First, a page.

Temple Jeremiah

 

Shabbat B’shalach

Dear Friends,

When was the last time you realized a major moment in your life was happening while you were in the middle of it? I don’t just mean the end or beginning of a chapter in your life – graduations, weddings, births – those kinds of things. Yes, those are major moments, but usually we can see them coming and plan for them. No, I mean, did you realize that you were meeting your life long best friend the moment you shook hands? Did fireworks go off when you discovered your greatest passion? When you learned a lesson that, even today, continues to serve as a guide for your life, did you have a eureka moment?

Usually, it’s only when I have the opportunity to look back that I have the ability to see those moments for what they were. Seemingly innocuous minutes became essential components of who I am and how I understand my life. This is true for most of our lives. Learning a skill that we’re going to use for the rest of our lives, or having a conversation with a mentor, or even creating a family ritual doesn’t usually come with a bright neon sign saying “Look at me! Notice me! I’m important!”

The same is true for the foundational moments of our Jewish identity. The Torah stories that we are constantly coming back to – the stories of Eden, of the patriarchs and matriarchs, of both wonderful and horrible examples of humanity – aren’t written in bold, or in a different color ink. Instead, when you skim through the Torah scroll, through the beginnings of our communal history, it is all too easy not to notice these stories at all. Like any typical Tuesday, stories and moments that make us who we are, are all too easy to miss unless we go looking for them.

Thankfully, not every monumental moment is like that.

This week and next week, the Torah does jump out and scream “Look at me! Notice me!” But instead of putting glitter or highlighter on the fragile parchment, it changes the pattern of the text. Instead of being perfectly regular paragraphs and columns, this week’s Song at the Sea and next week’s Ten Commandments, are spaced out differently. (See: Song at the Sea and Ten Commandments) Their liberal use of blank space and unexpected change in style scream “These aren’t ordinary moments! Don’t rush through them! Read them carefully!” Our people’s song of freedom and the laws on which we have founded ourselves upon are key, even now, thousands of years later.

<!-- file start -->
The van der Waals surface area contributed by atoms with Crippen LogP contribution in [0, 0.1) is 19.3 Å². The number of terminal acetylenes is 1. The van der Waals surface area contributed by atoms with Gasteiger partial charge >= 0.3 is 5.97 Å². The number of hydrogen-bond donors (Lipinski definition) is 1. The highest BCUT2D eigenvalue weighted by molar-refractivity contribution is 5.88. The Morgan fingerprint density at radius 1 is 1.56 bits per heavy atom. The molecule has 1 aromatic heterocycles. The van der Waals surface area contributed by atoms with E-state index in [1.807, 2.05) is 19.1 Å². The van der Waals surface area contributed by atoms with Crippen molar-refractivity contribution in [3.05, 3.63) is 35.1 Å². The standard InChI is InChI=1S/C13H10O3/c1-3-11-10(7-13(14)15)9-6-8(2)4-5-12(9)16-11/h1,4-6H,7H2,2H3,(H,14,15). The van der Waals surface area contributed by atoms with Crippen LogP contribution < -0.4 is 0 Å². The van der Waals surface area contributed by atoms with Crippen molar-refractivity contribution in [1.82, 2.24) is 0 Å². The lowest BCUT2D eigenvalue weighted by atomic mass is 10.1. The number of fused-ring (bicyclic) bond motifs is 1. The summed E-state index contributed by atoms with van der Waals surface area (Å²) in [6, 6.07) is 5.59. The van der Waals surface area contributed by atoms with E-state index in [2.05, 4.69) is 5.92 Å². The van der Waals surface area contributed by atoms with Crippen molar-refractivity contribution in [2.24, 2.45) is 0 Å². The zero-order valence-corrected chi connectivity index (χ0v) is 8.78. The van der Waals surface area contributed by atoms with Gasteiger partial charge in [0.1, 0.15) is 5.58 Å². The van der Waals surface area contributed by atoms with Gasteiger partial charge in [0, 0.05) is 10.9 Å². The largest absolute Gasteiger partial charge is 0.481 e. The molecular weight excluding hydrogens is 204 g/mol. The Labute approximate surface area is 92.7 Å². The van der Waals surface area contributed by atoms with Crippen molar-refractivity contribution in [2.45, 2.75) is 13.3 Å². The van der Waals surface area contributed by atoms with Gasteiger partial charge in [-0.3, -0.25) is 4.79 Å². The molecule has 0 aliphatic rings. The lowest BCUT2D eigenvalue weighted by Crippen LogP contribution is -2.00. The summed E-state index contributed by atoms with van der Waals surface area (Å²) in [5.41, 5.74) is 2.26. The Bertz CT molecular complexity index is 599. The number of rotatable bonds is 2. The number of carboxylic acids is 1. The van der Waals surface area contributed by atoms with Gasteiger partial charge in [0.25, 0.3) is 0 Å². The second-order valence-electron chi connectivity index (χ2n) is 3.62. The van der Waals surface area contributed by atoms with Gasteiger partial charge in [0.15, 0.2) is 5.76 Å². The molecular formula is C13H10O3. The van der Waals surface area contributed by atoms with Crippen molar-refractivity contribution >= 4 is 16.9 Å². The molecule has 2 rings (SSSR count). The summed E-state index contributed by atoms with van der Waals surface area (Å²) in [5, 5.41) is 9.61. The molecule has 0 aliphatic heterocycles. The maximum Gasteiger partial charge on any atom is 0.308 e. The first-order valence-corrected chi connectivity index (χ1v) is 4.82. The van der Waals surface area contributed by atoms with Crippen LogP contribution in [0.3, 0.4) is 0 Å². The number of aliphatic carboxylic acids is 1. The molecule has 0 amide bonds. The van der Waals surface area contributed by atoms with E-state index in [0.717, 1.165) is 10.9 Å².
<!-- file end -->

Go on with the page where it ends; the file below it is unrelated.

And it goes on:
In my rabbinic thesis, I called moments like these Temporal Anchors. Not only because they keep pulling us back in time, encouraging us to relive and remember the amazing periods of our story. But, because they serve as a consistent point of stability even when our narrative feels shaky under our feet. Temporal Anchors give us a frame of reference, they divide our lives into “befores” and “afters” (Before and after freedom, before and after receiving the law), and serve as a way to make sense of an uncertain present and unknown futures.

As Jews, our anchors are eternal reminders of who we are and what we believe as a People. As individuals, our anchors are life-long memories that create character, personality, passion, and strength. Whether we realize it or not, our anchors help us make decisions, chase our dreams, and understand our mistakes.

We don’t always recognize our anchors when they first catch on a moment. It’s all too easy to miss them in the hubbub of life. But every once in a while, if you’re looking for them, you notice a shift in the pattern of the everyday, a transformation in the way you think or see the world, a subtle change in the way you understand yourself and who you want to be. That is the kind of moment that makes a difference. That is the kind of story we tell this week.

Shabbat Shalom

Rabbi Rachel Heaps

About Rabbi Rachel Heaps

Rabbi Rachel Lynn Heaps joins us from the East Coast. While growing up in New Rochelle, NY, she was very active in her temple’s youth group and attended URJ Eisner Camp in Great Barrington, MA. She attended The George Washington University in Washington, D.C. where she studied Psychology and Judaic studies. While studying in D.C., she worked at Temple Micah as a teacher and tutor. After graduation, Rabbi Heaps took on the role of administrator at Temple Micah, adding to her synagogue portfolio. In June 2012, Rabbi Heaps left D.C. to begin her studies at Hebrew Union College-Jewish Institute of Religion, first in Jerusalem, and then in New York City. During her time as a rabbinical student, she served a variety of roles including school teacher for Temple Shaaray Tefila of Manhattan and HUC-JIR’s Miller High School; student rabbi for Temple Beth Ha-Shalom of Williamsport, PA; intern for both Sarah Neuman nursing home in Mamaroneck, NY and HUC-JIR’s Business and Development Department; and co-director of HIC-JIR’s Founders’ Fellowship. Rabbi Heaps also spent her summers as Director of Jewish life at URJ Henry S. Jacobs Camp in Utica, MI (2013) and URJ 6 Points Sci-Tech Academy in Byfield, MA (2015-2016). Rabbi Heaps was ordained in May 2017. She now lives in Northbrook, IL and is very excited to be a part of the Temple Jeremiah family.

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